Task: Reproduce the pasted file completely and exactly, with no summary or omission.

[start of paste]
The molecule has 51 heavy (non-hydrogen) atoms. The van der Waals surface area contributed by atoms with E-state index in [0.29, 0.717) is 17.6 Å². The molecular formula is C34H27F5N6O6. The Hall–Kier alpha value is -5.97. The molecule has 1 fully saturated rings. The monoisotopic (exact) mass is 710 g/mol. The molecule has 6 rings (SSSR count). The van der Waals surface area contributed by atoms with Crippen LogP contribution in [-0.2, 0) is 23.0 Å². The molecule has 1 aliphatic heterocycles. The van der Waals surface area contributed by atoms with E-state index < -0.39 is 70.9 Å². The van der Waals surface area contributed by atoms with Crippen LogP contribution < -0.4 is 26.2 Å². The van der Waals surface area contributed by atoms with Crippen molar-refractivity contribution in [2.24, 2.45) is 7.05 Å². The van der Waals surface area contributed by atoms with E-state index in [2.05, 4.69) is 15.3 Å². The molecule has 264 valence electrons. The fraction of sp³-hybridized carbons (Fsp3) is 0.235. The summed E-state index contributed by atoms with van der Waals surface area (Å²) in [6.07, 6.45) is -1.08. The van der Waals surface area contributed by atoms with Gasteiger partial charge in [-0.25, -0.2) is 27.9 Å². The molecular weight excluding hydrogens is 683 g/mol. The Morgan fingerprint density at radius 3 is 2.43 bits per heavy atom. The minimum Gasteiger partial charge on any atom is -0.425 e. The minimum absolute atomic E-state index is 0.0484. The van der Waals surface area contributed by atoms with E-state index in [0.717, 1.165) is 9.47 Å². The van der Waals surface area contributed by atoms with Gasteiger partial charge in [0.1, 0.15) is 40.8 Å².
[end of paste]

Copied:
The molecule has 51 heavy (non-hydrogen) atoms. The van der Waals surface area contributed by atoms with E-state index in [0.29, 0.717) is 17.6 Å². The molecular formula is C34H27F5N6O6. The Hall–Kier alpha value is -5.97. The molecule has 1 fully saturated rings. The monoisotopic (exact) mass is 710 g/mol. The molecule has 6 rings (SSSR count). The van der Waals surface area contributed by atoms with Crippen LogP contribution in [-0.2, 0) is 23.0 Å². The molecule has 1 aliphatic heterocycles. The van der Waals surface area contributed by atoms with E-state index < -0.39 is 70.9 Å². The van der Waals surface area contributed by atoms with Crippen LogP contribution < -0.4 is 26.2 Å². The van der Waals surface area contributed by atoms with Crippen molar-refractivity contribution in [2.24, 2.45) is 7.05 Å². The van der Waals surface area contributed by atoms with E-state index in [2.05, 4.69) is 15.3 Å². The molecule has 264 valence electrons. The fraction of sp³-hybridized carbons (Fsp3) is 0.235. The summed E-state index contributed by atoms with van der Waals surface area (Å²) in [6.07, 6.45) is -1.08. The van der Waals surface area contributed by atoms with Gasteiger partial charge in [-0.25, -0.2) is 27.9 Å². The molecular weight excluding hydrogens is 683 g/mol. The Morgan fingerprint density at radius 3 is 2.43 bits per heavy atom. The minimum Gasteiger partial charge on any atom is -0.425 e. The minimum absolute atomic E-state index is 0.0484. The van der Waals surface area contributed by atoms with E-state index in [0.717, 1.165) is 9.47 Å². The van der Waals surface area contributed by atoms with Gasteiger partial charge in [0.1, 0.15) is 40.8 Å².